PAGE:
Governments and corporations have for centuries desired to control the flow of information to citizen-consumers, but the growth and spread of the Internet and other technologies have exposed not only their double standards but also an increasingly alarming trend by governments of all political persuasions to reduce the media’s independence while also prohibiting discussion of the fact they are doing it.
Governments are refusing to tell us what they are not telling us and the ordinary citizen is assailed on every side.
And according to Pearce, the very tools we cherish to make our lives richer, the Googles, Facebooks, Twitters, smart phones, wi-fi, cloud storage, these and many more are increasingly being turned against citizens and consumers. People think they are safe because their smart phone is switched off; think again, says Pearce. Even off, they may have apps beavering away, ready to betray them when next they connect or if the device falls into hostile hands.
These and a myriad of claims about the dangers of using the internet are, of course, not new. Neither is advice on how to minimise the risks. Where Deep Web for Journalists scores is in the very practical links Pearce provides, so instead of just thinking about one’s security, even readers with only basic technical knowledge can take immediate practical steps to improve their privacy.
For example, instead of sending sensitive messages by emails that could be intercepted, why not simply save them in webmail Drafts and provide one’s correspondent with access details to that account? Worried about those details being intercepted? Pearce provides clever workarounds for that too.
If there are criticisms of Pearce’s work, they are relatively minor compared to the value of the whole. This reviewer would have liked a more in-depth exposition on why journalists should resist intrusion and censorship. An Introduction by the President of the International Federation of Journalists, Jim Boumelha, touches on this, but the rationale needs to be stated more clearly, especially for those willing to close their eyes to all sorts of abuse — especially by governments or corporations — on the grounds they are doing it to protect us or improve the economy.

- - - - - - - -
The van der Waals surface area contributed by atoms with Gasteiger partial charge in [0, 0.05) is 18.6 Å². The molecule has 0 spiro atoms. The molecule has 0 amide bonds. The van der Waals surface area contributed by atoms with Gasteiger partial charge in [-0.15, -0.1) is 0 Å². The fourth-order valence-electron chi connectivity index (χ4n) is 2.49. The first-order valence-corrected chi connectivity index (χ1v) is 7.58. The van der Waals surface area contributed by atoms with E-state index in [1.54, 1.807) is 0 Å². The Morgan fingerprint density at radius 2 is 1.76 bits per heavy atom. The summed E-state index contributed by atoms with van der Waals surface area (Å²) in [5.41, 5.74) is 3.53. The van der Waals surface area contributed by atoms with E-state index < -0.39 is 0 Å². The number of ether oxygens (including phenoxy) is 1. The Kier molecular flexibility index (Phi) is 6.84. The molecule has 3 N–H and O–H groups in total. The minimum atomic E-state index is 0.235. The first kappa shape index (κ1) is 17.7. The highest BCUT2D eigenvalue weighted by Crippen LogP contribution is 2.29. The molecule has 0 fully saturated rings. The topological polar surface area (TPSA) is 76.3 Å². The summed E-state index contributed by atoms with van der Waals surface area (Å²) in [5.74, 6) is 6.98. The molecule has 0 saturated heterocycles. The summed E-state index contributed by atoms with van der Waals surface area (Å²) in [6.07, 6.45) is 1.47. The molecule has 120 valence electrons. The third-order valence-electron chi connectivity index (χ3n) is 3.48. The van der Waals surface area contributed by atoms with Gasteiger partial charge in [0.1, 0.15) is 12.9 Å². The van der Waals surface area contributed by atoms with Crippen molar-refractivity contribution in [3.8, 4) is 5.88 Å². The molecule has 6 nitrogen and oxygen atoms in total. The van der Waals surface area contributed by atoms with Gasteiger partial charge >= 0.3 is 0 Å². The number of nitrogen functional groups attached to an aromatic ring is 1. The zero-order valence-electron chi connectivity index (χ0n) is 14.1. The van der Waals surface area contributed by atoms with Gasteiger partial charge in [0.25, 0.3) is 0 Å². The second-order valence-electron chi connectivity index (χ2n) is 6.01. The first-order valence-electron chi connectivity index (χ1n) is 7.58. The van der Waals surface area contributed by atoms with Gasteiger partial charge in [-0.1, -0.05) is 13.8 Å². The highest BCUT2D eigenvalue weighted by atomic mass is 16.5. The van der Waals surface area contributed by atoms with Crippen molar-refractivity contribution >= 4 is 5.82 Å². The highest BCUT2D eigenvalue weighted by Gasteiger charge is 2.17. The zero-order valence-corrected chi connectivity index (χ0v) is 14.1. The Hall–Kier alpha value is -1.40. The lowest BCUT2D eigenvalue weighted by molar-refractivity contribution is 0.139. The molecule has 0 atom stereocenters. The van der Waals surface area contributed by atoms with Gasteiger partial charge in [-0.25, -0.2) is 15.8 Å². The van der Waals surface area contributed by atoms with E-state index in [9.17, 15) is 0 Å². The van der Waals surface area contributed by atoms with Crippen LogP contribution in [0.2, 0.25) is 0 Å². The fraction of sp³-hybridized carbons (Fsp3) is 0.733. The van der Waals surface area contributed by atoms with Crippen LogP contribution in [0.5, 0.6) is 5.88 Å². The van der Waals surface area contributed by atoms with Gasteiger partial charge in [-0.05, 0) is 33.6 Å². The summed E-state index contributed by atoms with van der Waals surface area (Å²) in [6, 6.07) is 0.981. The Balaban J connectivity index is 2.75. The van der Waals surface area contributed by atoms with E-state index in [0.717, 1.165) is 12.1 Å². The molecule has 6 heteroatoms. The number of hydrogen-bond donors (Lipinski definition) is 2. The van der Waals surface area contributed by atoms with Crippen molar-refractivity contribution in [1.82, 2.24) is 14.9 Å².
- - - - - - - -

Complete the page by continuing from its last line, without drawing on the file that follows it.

There are strong moral and practical arguments against the damage censorship and media control inevitably does to the whole of society, beyond making life difficult for the media. I examine this thesis here in relation to censorship in China, though the arguments can be extended to almost any nation.
Another minor flaw is perhaps inevitable in the online age, given the speed of change; some of the links are dead, probably from natural causes, though in the context of Pearce’s theme they could have been killed. In a phrase usually attributed to Joseph Heller’s satirical novel Catch-22, “Just because you’re paranoid doesn’t mean they aren’t after you”.
Following the initial online publication of Deep Web for Journalists, Pearce has had to institute a process of continuous revision to reflect what he calls “a constantly-changing game of cat and mouse”.
“Techniques that might work today might not work tomorrow,” he writes. “In the brief period since this book was first published, a number of groups offering cyber-security and counter-surveillance technology have been forced out of business or outright compromised.”
He has even appealed to readers to help him track sites that disappear.
Not all media professionals or ordinary citizen-consumers will feel they need Deep Web for Journalists, though ultimately even those toiling in tabloid papers, infotainment programs or glossy magazines may find their e-secrets used against them in unforeseen ways by unpleasant people.
But if journalism itself is to continue having any credibility and value to society, real journalists will have to defend it from those who believe it is just an add-on to civil society, some irritating pop-up that gets in the way of their desire to control, commodify or scam us.
Donate To New Matilda
New Matilda is a small, independent media outlet. We survive through reader contributions, and never losing a lawsuit. If you got something from this article, giving something back helps us to continue speaking truth to power. Every little bit counts.